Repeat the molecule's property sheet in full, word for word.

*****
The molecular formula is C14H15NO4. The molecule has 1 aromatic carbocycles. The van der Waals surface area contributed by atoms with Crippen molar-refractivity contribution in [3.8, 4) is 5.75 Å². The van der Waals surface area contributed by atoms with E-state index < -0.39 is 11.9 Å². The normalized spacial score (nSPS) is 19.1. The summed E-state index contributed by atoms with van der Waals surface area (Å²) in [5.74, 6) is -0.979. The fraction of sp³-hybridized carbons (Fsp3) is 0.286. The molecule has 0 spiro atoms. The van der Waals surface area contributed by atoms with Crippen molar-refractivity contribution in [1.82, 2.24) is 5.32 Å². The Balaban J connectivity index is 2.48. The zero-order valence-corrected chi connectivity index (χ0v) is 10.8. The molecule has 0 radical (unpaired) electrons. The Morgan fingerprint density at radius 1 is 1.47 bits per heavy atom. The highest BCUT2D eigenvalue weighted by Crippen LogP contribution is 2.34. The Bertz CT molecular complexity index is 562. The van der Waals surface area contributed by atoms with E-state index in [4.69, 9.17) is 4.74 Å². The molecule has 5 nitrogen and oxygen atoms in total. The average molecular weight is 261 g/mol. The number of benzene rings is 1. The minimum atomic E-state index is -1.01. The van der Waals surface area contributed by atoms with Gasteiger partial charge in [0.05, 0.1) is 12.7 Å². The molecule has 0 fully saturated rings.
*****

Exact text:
The molecular formula is C14H15NO4. The molecule has 1 aromatic carbocycles. The van der Waals surface area contributed by atoms with Crippen molar-refractivity contribution in [3.8, 4) is 5.75 Å². The van der Waals surface area contributed by atoms with E-state index < -0.39 is 11.9 Å². The normalized spacial score (nSPS) is 19.1. The summed E-state index contributed by atoms with van der Waals surface area (Å²) in [5.74, 6) is -0.979. The fraction of sp³-hybridized carbons (Fsp3) is 0.286. The molecule has 0 spiro atoms. The van der Waals surface area contributed by atoms with Crippen molar-refractivity contribution in [1.82, 2.24) is 5.32 Å². The Balaban J connectivity index is 2.48. The zero-order valence-corrected chi connectivity index (χ0v) is 10.8. The molecule has 0 radical (unpaired) electrons. The Morgan fingerprint density at radius 1 is 1.47 bits per heavy atom. The highest BCUT2D eigenvalue weighted by Crippen LogP contribution is 2.34. The Bertz CT molecular complexity index is 562. The van der Waals surface area contributed by atoms with E-state index in [4.69, 9.17) is 4.74 Å². The molecule has 5 nitrogen and oxygen atoms in total. The average molecular weight is 261 g/mol. The number of benzene rings is 1. The minimum atomic E-state index is -1.01. The van der Waals surface area contributed by atoms with Gasteiger partial charge in [0.05, 0.1) is 12.7 Å². The molecule has 0 fully saturated rings.